New Delhi: With an aim to safeguard the investors from possible frauds involving collective investment schemes, the government has proposed a high-level committee of members from Reserve Bank, Sebi, Corporate Affairs Ministry and Economic Office Wing of state police departments.
The Finance Ministry has requested all states and union territories to set up such a committee to enable enhanced information-sharing among the concerned agencies.
The committee would help enable "enhanced sharing of information among the concerned agencies regarding unregulated activities and entities raising money from public with a view to defraud people," Minister of State for Finance Namo Narain Meena on Friday informed the Lok Sabha in a written reply.
The minister was replying to a question on whether the International Advisory Board of capital market regulator Sebi has underlined the need for an independent and separate regulator for such unregulated investment schemes and the steps taken by the government in this regard.
The minister said that "the Department of Financial Services has requested all the state governments/union territories to set up a committee, including representation from the Reserve Bank of India, Sebi Ministry of Corporate Affairs and the Economic Offence Wing of the State Police..."
The International Advisory Board of Sebi in its last meeting on November 3-4 had discussed various regulatory issues with regard to the unregulated collective investment schemes and capital adequacy norms.
The recommendations of this International Advisory Board (IAB), along with the action taken by the regulator thereon, are reported to Sebi's board.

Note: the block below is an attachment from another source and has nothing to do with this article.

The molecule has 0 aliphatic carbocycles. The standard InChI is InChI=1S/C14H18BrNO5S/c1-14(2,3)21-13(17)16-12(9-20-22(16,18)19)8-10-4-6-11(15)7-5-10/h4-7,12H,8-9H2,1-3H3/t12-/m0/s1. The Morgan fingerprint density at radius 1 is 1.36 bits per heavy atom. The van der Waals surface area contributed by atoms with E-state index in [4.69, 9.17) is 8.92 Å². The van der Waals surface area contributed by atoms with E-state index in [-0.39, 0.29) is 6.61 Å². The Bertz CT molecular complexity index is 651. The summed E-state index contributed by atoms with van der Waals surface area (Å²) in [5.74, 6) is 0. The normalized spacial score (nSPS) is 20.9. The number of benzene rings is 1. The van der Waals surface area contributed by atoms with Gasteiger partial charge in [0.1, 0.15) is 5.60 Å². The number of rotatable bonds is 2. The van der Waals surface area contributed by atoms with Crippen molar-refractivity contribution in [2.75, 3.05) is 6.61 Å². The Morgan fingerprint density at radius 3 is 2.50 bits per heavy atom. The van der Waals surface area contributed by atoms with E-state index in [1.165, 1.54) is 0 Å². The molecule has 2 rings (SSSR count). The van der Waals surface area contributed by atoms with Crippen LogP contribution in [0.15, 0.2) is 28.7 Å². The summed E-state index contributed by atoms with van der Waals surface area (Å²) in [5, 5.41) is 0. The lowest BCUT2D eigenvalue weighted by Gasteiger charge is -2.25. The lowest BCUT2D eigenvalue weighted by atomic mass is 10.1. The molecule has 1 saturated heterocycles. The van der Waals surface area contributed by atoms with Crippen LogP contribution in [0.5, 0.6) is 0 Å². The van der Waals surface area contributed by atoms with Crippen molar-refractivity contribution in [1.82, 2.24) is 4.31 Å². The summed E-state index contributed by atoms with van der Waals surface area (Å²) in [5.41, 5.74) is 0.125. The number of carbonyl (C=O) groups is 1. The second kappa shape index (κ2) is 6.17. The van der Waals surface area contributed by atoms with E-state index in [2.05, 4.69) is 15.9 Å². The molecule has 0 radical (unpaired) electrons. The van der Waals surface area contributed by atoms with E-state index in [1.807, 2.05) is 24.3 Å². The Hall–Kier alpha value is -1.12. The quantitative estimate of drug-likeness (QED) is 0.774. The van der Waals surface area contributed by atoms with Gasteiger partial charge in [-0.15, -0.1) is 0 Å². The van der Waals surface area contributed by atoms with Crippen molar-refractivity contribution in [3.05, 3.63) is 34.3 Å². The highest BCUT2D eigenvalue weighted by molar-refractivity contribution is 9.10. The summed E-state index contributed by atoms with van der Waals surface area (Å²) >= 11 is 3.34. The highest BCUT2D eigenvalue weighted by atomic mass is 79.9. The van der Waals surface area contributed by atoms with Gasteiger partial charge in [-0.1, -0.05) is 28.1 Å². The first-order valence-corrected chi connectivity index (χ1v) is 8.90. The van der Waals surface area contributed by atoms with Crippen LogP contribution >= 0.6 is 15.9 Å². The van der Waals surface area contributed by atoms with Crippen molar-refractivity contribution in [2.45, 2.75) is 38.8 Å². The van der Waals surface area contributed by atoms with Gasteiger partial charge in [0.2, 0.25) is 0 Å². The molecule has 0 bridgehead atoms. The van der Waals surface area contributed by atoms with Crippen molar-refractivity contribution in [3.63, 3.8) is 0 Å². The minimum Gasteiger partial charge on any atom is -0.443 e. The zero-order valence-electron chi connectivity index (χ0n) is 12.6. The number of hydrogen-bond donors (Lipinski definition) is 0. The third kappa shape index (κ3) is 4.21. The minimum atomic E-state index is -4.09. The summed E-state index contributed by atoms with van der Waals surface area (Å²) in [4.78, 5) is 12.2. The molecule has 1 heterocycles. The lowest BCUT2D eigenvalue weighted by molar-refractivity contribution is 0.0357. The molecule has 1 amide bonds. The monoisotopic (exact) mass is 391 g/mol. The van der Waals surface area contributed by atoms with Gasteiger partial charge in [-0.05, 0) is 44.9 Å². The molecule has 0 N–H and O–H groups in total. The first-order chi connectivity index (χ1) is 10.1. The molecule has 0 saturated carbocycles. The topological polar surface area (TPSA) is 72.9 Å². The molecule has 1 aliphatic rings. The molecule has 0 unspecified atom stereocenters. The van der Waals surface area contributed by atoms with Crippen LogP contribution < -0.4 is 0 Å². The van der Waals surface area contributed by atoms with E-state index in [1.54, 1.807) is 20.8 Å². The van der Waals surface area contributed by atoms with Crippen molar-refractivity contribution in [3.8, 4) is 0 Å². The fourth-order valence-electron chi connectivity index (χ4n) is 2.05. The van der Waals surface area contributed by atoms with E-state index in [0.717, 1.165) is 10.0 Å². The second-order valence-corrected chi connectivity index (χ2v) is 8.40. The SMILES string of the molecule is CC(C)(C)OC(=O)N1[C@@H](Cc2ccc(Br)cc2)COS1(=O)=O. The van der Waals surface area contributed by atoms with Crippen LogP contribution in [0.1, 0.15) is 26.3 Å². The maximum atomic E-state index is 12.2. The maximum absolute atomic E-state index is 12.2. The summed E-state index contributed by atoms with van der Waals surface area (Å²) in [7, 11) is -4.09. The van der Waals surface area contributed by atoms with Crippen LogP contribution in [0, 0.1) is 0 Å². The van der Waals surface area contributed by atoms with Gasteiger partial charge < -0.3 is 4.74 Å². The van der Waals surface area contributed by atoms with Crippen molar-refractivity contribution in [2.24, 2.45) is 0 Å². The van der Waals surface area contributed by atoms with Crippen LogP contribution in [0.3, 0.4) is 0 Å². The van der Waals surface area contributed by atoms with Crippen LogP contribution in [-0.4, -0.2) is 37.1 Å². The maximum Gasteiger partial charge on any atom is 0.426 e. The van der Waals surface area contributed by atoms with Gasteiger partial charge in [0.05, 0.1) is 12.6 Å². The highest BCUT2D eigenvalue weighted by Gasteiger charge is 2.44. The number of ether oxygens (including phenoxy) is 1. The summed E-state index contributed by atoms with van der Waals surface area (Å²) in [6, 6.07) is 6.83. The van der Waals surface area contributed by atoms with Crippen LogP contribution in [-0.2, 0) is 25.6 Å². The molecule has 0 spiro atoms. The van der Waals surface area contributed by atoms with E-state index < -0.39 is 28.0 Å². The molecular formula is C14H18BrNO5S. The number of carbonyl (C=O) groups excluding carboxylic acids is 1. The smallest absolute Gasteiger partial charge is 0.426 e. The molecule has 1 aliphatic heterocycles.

The IAB had observed that the regulation of such schemes is not the primary objective of a securities market regulator and would require substantial resources.
It was also underlined that such schemes are often localised and there is a criminal enforcement angle attached to the regulation of such schemes.
It was, therefore, suggested that state government's role is very important for regulating these schemes, while the need for an independent and separate regulator with sufficient resources was also underlined.
Last month, Sebi Chairman U K Sinha had also said that operators of such schemes take benefit of loopholes in the existing regulatory framework, although the regulator takes action whenever it suspects anything wrong and gets evidence.
"People make all sorts of excuses - in some cases they claim they are under the state government, in some cases they are saying they are registered with the Ministry of Corporate Affairs, in some cases they are saying they are housing companies and in some cases they claim to be NBFCs.
"And in most cases, they say that we are not under the Sebi jurisdiction," Sinha had said.